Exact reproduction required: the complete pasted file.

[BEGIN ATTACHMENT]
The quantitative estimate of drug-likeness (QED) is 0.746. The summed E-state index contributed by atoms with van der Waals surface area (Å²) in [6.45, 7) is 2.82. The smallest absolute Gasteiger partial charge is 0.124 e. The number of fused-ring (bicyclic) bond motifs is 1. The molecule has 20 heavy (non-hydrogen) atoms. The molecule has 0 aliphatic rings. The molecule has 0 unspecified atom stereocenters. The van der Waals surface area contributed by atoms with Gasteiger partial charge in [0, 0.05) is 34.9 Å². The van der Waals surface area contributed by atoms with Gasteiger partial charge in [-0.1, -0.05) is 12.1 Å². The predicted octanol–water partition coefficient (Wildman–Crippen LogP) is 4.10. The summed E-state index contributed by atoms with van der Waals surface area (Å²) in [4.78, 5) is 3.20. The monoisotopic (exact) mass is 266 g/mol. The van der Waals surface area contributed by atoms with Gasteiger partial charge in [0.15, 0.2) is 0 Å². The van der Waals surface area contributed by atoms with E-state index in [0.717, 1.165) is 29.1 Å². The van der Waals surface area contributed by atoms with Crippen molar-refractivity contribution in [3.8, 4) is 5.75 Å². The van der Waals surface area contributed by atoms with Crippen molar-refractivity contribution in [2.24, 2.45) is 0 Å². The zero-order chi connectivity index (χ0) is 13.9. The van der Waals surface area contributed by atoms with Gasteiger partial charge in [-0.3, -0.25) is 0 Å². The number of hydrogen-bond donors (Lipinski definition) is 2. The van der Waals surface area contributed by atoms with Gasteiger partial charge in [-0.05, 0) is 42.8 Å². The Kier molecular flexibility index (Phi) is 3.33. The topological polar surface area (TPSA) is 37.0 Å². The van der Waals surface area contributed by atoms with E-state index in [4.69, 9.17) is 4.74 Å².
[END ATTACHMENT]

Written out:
The quantitative estimate of drug-likeness (QED) is 0.746. The summed E-state index contributed by atoms with van der Waals surface area (Å²) in [6.45, 7) is 2.82. The smallest absolute Gasteiger partial charge is 0.124 e. The number of fused-ring (bicyclic) bond motifs is 1. The molecule has 20 heavy (non-hydrogen) atoms. The molecule has 0 aliphatic rings. The molecule has 0 unspecified atom stereocenters. The van der Waals surface area contributed by atoms with Gasteiger partial charge in [0, 0.05) is 34.9 Å². The van der Waals surface area contributed by atoms with Gasteiger partial charge in [-0.1, -0.05) is 12.1 Å². The predicted octanol–water partition coefficient (Wildman–Crippen LogP) is 4.10. The summed E-state index contributed by atoms with van der Waals surface area (Å²) in [4.78, 5) is 3.20. The monoisotopic (exact) mass is 266 g/mol. The van der Waals surface area contributed by atoms with Gasteiger partial charge in [0.15, 0.2) is 0 Å². The van der Waals surface area contributed by atoms with E-state index in [0.717, 1.165) is 29.1 Å². The van der Waals surface area contributed by atoms with Crippen molar-refractivity contribution in [3.8, 4) is 5.75 Å². The van der Waals surface area contributed by atoms with Crippen molar-refractivity contribution in [2.24, 2.45) is 0 Å². The zero-order chi connectivity index (χ0) is 13.9. The van der Waals surface area contributed by atoms with Gasteiger partial charge in [-0.3, -0.25) is 0 Å². The number of hydrogen-bond donors (Lipinski definition) is 2. The van der Waals surface area contributed by atoms with Gasteiger partial charge in [-0.05, 0) is 42.8 Å². The Kier molecular flexibility index (Phi) is 3.33. The topological polar surface area (TPSA) is 37.0 Å². The van der Waals surface area contributed by atoms with E-state index in [4.69, 9.17) is 4.74 Å².